General Grievous #1

Age of Republic – General Grievous #1

Writer: Jody Houser
Artist: Luke Ross
Colorist: Java Tartaglia
Letterer: Travis Lanham
Cover Artist: Paolo Rivera

Age of Republic – General Grievous #1 takes a stab at the Separatist general by pitting him against some Jedi and a Jedi Temple. We are rewarded with a rare canon glimpse of what Grievous looked like before he became a cyborg, and a reminder that the Force cannot be destroyed with lasers.

The issue begins on a planet called Ledeve as Grievous is chasing down a Jedi master and her padawan. He slays both of them and takes his trophies with the artwork indicating that this is perhaps where he picks up his fourth lightsaber. Regardless, the artwork does a great job with making Grievous look creepy as he roams through the forest and stalks the Jedi. He finds a Jedi Temple and makes his way past all the traps, showing off some of his skills as a cyborg. The comic also shows a glimpse of a statue of Grievous before he was a cyborg as the character remarks that he earned his unlike the Jedi statues before him. Eventually he finds a Force nexus and plunges into some ethereal Force realm where the Force, or some Jedi spirits, talk to him. They remind him of how few living parts he has and how that makes him small. The artwork goes so far as to once again show Grievous before he was a cyborg, now in full color rather than as a stone statue. One creepy panel shows the disembodied parts of what non-droid elements he has left. Angered by having this Force thing play with him, render him powerless, and belittle him with how small he is, Grievous wipes out the temple with an orbital bombardment. However, the last panel shows a glimmer of light, what remains of the Force nexus.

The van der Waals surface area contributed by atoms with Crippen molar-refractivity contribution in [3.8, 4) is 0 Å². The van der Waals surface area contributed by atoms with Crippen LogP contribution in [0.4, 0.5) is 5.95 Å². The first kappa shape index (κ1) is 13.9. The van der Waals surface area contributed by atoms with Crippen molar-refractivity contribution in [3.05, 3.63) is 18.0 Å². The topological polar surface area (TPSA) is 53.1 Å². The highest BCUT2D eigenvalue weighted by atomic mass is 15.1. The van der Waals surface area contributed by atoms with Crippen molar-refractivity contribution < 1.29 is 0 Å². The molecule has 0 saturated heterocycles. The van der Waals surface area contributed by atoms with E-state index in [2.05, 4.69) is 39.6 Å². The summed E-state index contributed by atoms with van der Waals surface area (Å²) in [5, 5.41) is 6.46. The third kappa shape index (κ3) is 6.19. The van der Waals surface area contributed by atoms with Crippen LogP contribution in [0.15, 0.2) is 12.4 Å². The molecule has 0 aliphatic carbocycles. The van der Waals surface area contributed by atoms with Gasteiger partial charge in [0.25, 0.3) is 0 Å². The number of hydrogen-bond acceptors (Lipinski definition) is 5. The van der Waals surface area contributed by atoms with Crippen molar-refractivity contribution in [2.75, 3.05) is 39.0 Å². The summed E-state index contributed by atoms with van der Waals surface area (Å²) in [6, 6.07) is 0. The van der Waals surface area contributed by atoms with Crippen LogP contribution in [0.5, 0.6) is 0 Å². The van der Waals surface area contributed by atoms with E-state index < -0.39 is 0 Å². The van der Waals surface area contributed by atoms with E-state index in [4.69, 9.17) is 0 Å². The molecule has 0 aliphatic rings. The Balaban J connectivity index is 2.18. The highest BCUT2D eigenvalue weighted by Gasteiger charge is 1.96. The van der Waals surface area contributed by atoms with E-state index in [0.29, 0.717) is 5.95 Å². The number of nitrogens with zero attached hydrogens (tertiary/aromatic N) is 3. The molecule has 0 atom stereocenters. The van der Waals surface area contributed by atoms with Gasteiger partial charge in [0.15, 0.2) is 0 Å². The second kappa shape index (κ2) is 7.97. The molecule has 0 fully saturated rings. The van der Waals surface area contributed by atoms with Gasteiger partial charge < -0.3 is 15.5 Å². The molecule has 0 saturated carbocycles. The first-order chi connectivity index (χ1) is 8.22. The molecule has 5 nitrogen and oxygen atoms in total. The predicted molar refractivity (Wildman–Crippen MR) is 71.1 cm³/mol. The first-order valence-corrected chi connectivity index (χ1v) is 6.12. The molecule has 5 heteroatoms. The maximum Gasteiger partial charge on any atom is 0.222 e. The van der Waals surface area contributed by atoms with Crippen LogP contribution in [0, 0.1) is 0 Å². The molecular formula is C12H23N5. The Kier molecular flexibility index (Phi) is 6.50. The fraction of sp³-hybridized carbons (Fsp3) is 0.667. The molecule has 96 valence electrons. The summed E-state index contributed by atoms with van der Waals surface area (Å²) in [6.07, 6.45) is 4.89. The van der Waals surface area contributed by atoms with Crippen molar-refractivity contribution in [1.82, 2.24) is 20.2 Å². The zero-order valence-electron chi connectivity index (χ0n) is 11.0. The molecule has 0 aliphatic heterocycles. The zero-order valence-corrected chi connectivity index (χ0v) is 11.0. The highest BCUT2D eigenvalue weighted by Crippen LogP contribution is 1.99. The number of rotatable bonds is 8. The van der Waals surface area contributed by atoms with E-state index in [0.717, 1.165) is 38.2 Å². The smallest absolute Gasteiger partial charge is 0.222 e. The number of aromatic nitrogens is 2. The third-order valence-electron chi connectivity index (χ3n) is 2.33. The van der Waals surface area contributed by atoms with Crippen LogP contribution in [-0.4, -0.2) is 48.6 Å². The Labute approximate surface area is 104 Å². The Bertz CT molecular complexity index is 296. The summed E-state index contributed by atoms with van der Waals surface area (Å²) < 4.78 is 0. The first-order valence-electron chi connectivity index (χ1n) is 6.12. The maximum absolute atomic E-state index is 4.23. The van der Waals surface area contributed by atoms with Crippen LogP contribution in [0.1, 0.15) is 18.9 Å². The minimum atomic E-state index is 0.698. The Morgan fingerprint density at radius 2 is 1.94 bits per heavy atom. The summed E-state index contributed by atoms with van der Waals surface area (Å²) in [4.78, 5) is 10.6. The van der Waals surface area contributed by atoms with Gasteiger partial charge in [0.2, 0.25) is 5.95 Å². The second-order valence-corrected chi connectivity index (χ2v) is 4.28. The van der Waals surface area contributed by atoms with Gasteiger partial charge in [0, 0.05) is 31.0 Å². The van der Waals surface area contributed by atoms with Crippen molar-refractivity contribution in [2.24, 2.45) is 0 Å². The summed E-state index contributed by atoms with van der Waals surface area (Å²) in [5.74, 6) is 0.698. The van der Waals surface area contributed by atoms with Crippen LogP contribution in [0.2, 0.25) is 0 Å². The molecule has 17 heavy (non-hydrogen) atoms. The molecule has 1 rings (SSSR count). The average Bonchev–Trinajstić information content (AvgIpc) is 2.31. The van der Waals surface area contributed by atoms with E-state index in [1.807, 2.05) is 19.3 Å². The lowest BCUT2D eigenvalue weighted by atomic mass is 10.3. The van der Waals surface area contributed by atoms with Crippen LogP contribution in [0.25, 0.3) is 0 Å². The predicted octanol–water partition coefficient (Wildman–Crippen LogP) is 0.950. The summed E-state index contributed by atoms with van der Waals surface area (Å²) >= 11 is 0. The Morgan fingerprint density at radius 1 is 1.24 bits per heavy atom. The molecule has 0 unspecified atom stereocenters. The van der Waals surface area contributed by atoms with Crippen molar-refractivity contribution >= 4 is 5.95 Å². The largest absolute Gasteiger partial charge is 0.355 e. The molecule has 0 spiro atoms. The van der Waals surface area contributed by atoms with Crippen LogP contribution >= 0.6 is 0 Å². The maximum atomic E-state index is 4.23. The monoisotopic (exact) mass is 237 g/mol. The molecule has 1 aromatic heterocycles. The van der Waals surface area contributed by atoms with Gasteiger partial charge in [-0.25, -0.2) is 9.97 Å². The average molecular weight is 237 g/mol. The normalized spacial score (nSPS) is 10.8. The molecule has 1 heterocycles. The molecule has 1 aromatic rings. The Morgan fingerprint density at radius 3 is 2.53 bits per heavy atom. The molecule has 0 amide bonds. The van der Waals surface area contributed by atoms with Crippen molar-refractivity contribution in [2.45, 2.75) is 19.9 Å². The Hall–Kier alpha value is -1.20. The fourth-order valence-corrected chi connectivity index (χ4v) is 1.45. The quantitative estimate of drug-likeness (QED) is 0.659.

Overall, I liked this issue. The artwork by Luke Ross and Java Tartaglia is great. There’s some really detailed close-ups of Grievous that capture the spooky nature of the droid with living eyes. The shots at the end with him standing above the forest at sunset are gorgeous, and throughout the issue, the art is solid. Whether showing him scuffling about and climbing, or posing with his lightsabers, all the panels did a great job of bringing him to life. And the story gives them a good variety of panels to play with.

While we don’t get a ton on the cyborg’s backstory, we get a few glimpses of what he was like, and what he’s become. But the story shares the spotlight with the Force in showing how it’s eternal, or at least really hard to extinguish. Grievous might be able to augment himself to be able to kill Jedi, and he might have starships that can wipe out Jedi temples from a distance, but there are parts of the Force he will never be able to understand or come close to having any dominion over. For that part, the story does a good job of giving us something entertaining but also thought provoking.

With a good story and great artwork, I give General Grievous #1 a five out of five metal bikinis.

Reviewed By: Skuldren for Roqoo Depot.
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